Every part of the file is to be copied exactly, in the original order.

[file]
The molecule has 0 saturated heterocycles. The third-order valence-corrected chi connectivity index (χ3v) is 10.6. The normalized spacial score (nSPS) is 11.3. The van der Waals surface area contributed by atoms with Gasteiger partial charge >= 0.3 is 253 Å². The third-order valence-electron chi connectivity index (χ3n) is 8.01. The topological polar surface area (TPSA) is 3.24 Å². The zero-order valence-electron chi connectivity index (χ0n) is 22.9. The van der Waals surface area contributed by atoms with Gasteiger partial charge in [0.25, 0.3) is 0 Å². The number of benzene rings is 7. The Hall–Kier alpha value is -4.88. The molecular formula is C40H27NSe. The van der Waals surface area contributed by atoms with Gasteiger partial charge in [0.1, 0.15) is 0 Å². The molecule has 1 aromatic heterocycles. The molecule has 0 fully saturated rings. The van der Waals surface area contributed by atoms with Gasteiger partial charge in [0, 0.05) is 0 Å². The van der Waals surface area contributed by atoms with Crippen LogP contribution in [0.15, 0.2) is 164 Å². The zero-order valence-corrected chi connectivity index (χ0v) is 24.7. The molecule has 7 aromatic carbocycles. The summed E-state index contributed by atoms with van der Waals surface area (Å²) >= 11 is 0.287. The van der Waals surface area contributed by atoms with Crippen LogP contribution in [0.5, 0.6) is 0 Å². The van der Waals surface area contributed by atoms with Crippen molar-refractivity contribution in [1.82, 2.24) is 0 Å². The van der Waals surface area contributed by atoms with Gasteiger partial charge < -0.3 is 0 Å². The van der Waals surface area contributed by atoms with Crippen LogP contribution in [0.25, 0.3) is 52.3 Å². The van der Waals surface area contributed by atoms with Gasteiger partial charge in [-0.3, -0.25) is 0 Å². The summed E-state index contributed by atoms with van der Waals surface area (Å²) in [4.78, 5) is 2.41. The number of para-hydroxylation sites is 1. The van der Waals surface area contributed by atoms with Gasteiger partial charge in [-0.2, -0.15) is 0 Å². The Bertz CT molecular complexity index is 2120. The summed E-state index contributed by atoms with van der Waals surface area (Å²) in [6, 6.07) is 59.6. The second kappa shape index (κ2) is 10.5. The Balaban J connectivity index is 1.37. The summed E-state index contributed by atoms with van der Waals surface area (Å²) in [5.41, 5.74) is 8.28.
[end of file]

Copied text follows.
The molecule has 0 saturated heterocycles. The third-order valence-corrected chi connectivity index (χ3v) is 10.6. The normalized spacial score (nSPS) is 11.3. The van der Waals surface area contributed by atoms with Gasteiger partial charge >= 0.3 is 253 Å². The third-order valence-electron chi connectivity index (χ3n) is 8.01. The topological polar surface area (TPSA) is 3.24 Å². The zero-order valence-electron chi connectivity index (χ0n) is 22.9. The van der Waals surface area contributed by atoms with Gasteiger partial charge in [0.25, 0.3) is 0 Å². The number of benzene rings is 7. The Hall–Kier alpha value is -4.88. The molecular formula is C40H27NSe. The van der Waals surface area contributed by atoms with Gasteiger partial charge in [0.1, 0.15) is 0 Å². The molecule has 1 aromatic heterocycles. The molecule has 0 fully saturated rings. The van der Waals surface area contributed by atoms with Gasteiger partial charge in [0, 0.05) is 0 Å². The van der Waals surface area contributed by atoms with Crippen LogP contribution in [0.15, 0.2) is 164 Å². The zero-order valence-corrected chi connectivity index (χ0v) is 24.7. The molecule has 7 aromatic carbocycles. The summed E-state index contributed by atoms with van der Waals surface area (Å²) >= 11 is 0.287. The van der Waals surface area contributed by atoms with Crippen LogP contribution in [0.5, 0.6) is 0 Å². The van der Waals surface area contributed by atoms with Crippen molar-refractivity contribution in [1.82, 2.24) is 0 Å². The van der Waals surface area contributed by atoms with Gasteiger partial charge < -0.3 is 0 Å². The van der Waals surface area contributed by atoms with Crippen LogP contribution in [0.25, 0.3) is 52.3 Å². The van der Waals surface area contributed by atoms with Gasteiger partial charge in [-0.3, -0.25) is 0 Å². The summed E-state index contributed by atoms with van der Waals surface area (Å²) in [4.78, 5) is 2.41. The number of para-hydroxylation sites is 1. The van der Waals surface area contributed by atoms with Gasteiger partial charge in [-0.2, -0.15) is 0 Å². The Bertz CT molecular complexity index is 2120. The summed E-state index contributed by atoms with van der Waals surface area (Å²) in [6, 6.07) is 59.6. The second kappa shape index (κ2) is 10.5. The Balaban J connectivity index is 1.37. The summed E-state index contributed by atoms with van der Waals surface area (Å²) in [5.41, 5.74) is 8.28.